New Labeling Rule
For years, both fast-casual and fine dining alike have seen changes that impact the way food is presented and the way the ingredients are described. The trend towards transparency has left owners and managers scrambling to re-work and re-evaluate their menu options, catering to governmental policy and customer demands simultaneously. While some changes are slight, there’s now a new rule proposed by the U.S. Food and Drug Administration that will impact how you describe and present menu items. Listing calorie counts will now be a way of life for many restaurant owners; Are you affected?
Under the Affordable Care Act, this new regulation requires caloric count to be listed, but only under certain circumstances. Here are a few of the basics of this new legislation:
Your restaurant has 20 or more locations.
You are not an independent restaurant (those are excluded).
Both menus and menu boards must list calorie information.
Does not apply to seasonal items that are available for less than 60 days.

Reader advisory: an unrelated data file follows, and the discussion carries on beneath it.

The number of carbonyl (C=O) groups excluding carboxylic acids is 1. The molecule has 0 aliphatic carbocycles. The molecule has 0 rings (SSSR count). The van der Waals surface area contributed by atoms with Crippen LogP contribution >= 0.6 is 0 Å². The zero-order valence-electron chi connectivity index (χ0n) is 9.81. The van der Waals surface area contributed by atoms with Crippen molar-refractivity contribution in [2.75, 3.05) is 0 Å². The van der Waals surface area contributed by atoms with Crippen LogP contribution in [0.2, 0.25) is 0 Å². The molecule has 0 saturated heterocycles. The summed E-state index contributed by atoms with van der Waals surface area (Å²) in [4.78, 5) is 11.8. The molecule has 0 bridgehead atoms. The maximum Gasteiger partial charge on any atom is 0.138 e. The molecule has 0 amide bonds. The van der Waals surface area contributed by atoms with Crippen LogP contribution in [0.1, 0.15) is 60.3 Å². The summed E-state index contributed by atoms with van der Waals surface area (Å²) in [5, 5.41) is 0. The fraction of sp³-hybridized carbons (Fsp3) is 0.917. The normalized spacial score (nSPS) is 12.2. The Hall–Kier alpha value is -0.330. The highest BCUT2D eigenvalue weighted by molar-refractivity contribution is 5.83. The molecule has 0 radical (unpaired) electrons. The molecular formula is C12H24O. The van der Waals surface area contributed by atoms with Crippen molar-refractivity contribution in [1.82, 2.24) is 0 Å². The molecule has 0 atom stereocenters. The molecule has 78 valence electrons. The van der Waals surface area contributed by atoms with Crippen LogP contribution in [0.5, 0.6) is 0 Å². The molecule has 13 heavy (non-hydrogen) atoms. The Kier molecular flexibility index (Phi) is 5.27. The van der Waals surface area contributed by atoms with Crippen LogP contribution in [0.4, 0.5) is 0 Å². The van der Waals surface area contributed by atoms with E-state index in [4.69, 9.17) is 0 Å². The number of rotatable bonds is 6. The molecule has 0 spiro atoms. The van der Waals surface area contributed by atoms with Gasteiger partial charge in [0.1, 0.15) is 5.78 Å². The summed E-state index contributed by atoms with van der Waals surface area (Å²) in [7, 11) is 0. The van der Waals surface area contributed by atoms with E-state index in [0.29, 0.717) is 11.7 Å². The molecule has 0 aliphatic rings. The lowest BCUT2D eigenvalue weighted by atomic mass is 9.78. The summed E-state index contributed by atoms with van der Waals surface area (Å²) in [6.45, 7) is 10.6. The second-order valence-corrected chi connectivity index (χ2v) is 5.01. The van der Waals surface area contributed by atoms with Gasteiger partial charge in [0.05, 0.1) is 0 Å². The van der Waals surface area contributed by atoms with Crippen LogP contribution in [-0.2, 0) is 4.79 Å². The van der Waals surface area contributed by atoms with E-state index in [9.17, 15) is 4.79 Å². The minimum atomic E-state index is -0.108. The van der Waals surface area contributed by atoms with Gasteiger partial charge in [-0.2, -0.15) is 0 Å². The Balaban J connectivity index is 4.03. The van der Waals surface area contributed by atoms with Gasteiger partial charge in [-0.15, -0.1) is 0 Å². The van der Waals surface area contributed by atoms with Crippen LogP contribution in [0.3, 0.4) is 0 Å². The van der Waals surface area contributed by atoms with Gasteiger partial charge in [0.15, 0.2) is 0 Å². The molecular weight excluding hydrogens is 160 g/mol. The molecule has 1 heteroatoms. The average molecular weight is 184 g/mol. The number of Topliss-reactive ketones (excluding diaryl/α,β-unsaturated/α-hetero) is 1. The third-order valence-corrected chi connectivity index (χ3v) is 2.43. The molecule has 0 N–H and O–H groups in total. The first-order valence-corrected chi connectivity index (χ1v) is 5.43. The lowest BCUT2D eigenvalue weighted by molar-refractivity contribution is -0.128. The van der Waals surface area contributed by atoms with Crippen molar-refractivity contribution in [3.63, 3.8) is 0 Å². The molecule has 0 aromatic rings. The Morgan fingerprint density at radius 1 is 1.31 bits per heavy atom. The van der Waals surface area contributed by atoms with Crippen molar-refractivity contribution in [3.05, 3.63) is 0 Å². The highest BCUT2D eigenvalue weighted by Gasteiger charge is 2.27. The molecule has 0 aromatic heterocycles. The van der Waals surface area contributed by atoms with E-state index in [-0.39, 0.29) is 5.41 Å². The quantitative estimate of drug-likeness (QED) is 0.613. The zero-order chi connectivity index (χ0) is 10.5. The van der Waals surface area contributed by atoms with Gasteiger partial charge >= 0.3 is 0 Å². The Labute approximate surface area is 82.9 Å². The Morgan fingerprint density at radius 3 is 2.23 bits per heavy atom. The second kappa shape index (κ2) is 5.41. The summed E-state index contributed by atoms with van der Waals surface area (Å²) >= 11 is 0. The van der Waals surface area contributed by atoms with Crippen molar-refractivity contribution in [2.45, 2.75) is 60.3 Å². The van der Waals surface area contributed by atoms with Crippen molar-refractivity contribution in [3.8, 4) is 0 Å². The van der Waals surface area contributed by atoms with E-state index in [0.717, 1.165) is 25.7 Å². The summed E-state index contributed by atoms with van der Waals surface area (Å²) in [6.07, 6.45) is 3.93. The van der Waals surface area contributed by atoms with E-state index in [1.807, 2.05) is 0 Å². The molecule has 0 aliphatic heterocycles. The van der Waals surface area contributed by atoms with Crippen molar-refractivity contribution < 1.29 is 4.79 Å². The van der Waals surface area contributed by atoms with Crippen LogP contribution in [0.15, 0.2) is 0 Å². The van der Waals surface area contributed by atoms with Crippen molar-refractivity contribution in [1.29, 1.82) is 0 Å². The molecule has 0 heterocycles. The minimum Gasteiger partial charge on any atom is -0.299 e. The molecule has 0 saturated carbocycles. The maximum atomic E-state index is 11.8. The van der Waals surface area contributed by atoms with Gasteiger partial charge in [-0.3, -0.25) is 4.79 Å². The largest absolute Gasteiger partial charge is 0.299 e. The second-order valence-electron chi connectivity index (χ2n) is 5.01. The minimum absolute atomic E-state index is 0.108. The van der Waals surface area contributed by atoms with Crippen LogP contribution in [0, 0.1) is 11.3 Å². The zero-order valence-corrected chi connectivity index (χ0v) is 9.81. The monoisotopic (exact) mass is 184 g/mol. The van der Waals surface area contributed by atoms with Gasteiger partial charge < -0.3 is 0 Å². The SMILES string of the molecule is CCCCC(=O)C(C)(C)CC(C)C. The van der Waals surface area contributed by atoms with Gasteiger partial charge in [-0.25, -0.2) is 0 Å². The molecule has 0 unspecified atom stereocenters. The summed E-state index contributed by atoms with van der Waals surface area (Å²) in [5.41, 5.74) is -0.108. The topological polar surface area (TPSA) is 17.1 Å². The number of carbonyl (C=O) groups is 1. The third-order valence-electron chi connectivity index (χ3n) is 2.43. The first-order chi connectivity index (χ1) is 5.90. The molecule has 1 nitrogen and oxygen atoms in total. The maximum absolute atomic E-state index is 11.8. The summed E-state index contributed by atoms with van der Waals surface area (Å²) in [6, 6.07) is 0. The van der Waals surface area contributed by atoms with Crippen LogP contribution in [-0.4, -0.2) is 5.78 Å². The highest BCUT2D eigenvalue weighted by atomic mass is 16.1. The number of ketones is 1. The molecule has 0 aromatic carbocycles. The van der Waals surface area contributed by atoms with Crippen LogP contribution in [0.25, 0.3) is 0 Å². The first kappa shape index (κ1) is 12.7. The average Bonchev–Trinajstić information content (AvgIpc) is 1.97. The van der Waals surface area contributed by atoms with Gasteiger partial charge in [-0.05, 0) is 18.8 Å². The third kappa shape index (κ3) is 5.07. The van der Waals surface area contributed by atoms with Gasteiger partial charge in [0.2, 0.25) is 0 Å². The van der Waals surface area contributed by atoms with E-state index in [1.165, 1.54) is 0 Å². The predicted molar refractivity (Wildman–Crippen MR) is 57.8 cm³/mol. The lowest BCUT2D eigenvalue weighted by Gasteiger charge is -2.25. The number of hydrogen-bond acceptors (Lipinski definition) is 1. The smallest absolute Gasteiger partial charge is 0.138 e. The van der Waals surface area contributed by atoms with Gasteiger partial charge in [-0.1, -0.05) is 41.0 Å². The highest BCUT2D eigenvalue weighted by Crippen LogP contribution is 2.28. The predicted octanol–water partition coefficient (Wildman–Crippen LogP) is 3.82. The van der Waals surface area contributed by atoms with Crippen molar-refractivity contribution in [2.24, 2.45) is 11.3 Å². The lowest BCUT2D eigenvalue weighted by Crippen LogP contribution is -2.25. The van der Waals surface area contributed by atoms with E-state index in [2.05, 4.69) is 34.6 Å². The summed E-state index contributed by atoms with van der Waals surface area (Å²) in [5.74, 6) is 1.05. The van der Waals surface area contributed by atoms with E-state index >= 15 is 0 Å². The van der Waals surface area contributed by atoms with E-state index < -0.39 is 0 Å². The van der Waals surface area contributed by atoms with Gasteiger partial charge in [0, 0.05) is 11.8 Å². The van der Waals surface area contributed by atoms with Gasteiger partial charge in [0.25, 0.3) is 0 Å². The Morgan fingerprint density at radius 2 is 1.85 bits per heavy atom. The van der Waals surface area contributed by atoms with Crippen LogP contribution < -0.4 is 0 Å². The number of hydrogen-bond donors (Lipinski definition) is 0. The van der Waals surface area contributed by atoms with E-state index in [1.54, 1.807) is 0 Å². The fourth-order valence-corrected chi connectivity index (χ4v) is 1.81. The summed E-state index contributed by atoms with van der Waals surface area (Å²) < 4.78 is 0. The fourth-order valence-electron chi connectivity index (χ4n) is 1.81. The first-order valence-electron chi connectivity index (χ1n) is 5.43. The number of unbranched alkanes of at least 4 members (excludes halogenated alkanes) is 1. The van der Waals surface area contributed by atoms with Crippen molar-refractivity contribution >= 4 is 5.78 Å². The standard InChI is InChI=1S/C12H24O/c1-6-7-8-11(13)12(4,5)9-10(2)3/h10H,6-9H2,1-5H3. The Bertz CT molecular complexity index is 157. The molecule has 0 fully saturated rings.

These rules for calorie information listings will take effect in one year and are strongly supported by the National Restaurant Association. While many restaurants have already listed calorie information for some time, this new rule will require the industry as a whole to abide.
"Americans eat and drink about one-third of their calories away from home, and people today expect clear information about products they consume," said FDA Commissioner Margaret Hamburg in a conference call with reporters.
“This is a really good thing for consumers," said Margo Wootan, director of nutrition at the Center For Science in the Public Interest. Prepared foods are not only a growing part of our diet, "but a problematic part with all the giant portion sizes at restaurants," she said in a phone interview.
While it seems like a strongly-backed move, the truth of the matter is that many pizza chains and convenience store chains had a hard time coming to terms with the new legislation. But with health trends still going strong, it seemed like the inevitable consequence of customer demand. The FDA received more than 1,100 comments from stakeholders and consumers in developing the rules, said Hamburg. "It was much more complicated than we originally thought it would be," she said.
Does your restaurant already abide by the new guidelines?